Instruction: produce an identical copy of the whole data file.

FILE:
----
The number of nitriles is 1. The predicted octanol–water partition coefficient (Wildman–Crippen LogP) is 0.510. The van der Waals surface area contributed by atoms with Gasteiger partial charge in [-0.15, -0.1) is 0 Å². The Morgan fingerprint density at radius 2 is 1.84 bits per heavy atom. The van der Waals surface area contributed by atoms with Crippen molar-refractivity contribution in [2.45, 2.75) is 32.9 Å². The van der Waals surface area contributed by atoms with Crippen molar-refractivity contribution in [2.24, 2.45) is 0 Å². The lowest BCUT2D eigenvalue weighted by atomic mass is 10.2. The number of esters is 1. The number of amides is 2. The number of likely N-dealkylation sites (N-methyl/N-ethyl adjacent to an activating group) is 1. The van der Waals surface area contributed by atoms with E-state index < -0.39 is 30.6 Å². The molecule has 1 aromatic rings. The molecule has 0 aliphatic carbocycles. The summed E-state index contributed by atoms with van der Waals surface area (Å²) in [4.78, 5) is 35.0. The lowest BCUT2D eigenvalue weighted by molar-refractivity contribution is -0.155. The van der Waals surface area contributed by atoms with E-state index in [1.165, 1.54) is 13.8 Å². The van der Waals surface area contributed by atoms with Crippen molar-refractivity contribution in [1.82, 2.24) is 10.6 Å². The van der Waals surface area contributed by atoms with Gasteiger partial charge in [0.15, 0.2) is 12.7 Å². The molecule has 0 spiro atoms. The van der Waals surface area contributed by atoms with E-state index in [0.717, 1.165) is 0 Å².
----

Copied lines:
The number of nitriles is 1. The predicted octanol–water partition coefficient (Wildman–Crippen LogP) is 0.510. The van der Waals surface area contributed by atoms with Gasteiger partial charge in [-0.15, -0.1) is 0 Å². The Morgan fingerprint density at radius 2 is 1.84 bits per heavy atom. The van der Waals surface area contributed by atoms with Crippen molar-refractivity contribution in [2.45, 2.75) is 32.9 Å². The van der Waals surface area contributed by atoms with Crippen molar-refractivity contribution in [2.24, 2.45) is 0 Å². The lowest BCUT2D eigenvalue weighted by atomic mass is 10.2. The number of esters is 1. The number of amides is 2. The number of likely N-dealkylation sites (N-methyl/N-ethyl adjacent to an activating group) is 1. The van der Waals surface area contributed by atoms with E-state index < -0.39 is 30.6 Å². The molecule has 1 aromatic rings. The molecule has 0 aliphatic carbocycles. The summed E-state index contributed by atoms with van der Waals surface area (Å²) in [4.78, 5) is 35.0. The lowest BCUT2D eigenvalue weighted by molar-refractivity contribution is -0.155. The van der Waals surface area contributed by atoms with E-state index in [1.165, 1.54) is 13.8 Å². The van der Waals surface area contributed by atoms with Crippen molar-refractivity contribution in [1.82, 2.24) is 10.6 Å². The van der Waals surface area contributed by atoms with Gasteiger partial charge in [0.15, 0.2) is 12.7 Å². The molecule has 0 spiro atoms. The van der Waals surface area contributed by atoms with E-state index in [0.717, 1.165) is 0 Å².